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 Despite facing a looming budget crisis, the City’s Administration and Public Works Committee has absolutely no appetite for an increase in expired-meter fines and street-sweeping parking fines and a reduction in the number of tickets needed to get the Boot from five to three. All three ordinances seeking such changes failed to get a second when motioned for approval by a member of the Committee.

Under Council rules, if a motion fails to get a second from another alderman, the motion automatically fails. 

Tickets for overstaying paid time at an Evanston parking meter now cost $10, increasing to $20 if not paid in a timely manner. Staff suggested raising the initial fine to $20. Tickets for parking in a street-sweeping route result ina a $35 fine – staff suggested the fine should be $50. Under current rules, the City can slap a boot on a car to which five outstanding parking tickets have been issued if all the fines are more than 30 days overdue. The ordinance would have lowered that number to three.

As each proposed ordinance came up on the agenda, silence resulted: no one spoke. After each failure, Alderman Ann Rainey, 8th Ward, moved such item be removed from the agenda, effectively preventing an easy return. By unanimous voice vote, the Committee voted for removal each time.  

“That wasn’t pre-organized,” said Alderman Peter Braithwaite, 2nd Ward, the Chair of the committee. He acknowledged the City faces budget pressures and tough decisions as to how to fill a budget hole. “It isn’t going to be at the expense of our residents,” he said.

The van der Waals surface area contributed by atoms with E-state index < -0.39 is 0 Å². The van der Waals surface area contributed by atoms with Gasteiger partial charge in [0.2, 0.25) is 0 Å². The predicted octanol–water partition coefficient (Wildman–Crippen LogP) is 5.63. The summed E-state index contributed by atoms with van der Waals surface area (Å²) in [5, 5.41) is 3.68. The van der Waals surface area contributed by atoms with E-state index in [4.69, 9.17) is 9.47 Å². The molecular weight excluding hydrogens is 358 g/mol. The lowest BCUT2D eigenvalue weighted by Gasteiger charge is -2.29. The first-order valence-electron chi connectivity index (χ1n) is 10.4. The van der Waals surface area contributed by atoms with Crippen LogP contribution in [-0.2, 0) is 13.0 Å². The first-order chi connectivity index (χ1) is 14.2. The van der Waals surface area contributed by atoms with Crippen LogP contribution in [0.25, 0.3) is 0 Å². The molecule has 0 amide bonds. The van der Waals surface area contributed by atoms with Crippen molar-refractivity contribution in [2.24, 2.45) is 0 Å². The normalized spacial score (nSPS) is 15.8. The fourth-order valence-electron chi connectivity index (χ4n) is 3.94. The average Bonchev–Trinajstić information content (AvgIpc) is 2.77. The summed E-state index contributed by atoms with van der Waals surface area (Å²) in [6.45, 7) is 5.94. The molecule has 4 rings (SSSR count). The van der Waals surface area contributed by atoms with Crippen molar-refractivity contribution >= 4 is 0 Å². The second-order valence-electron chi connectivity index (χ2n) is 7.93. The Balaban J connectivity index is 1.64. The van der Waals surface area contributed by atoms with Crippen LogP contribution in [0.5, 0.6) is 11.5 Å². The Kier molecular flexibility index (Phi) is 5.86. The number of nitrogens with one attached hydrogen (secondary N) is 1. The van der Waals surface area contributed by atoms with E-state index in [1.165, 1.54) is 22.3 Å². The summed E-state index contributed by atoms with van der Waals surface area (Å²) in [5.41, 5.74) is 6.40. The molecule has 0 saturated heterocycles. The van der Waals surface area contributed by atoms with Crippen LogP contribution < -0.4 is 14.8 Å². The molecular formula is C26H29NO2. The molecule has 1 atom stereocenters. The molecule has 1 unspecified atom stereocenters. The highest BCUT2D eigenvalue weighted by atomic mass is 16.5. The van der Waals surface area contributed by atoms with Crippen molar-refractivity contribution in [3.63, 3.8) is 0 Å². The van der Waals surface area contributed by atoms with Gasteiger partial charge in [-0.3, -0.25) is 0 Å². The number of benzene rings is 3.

After the third proposed ordinance was read, the boot lowering, Ald. Rainey said she preferred an initiative to go after outstanding parking ticket fines. According to materials provided by staff, nearly $5 million in unpaid parking tickets is outstanding. Ald. Rainey proposed an amnesty program that would permit offenders to pay lower late fees and avoid the Boot if they pay fines within a certain time period. “After that, we might go to the boot after three,” she said, because those with tickets would then have had notice and the opportunity to pay up.

 All told, the proposed increase in fines was projected to raise slightly more than $200,000 toward a $3.3 million deficit in the current budget. “And we’re talking about nickel-and-diming people for $200,000,” said Ald. Rainey. “Shame on us.”

 At the City Council meeting, Alderman Don Wilson, 4th Ward, pushed for at least an increase in the expired-meter fines. “I’m hopeful that group [A&PW Committee members] could reconsider that. I would like to focus on things that are hopefully in people’s control.” People can feed the meters or park in the City parking decks without two-hour limits and pay as they leave.

 City Manager Wally Bobkiewicz noted, however, increased penalties are simply “not on the table” for this Council.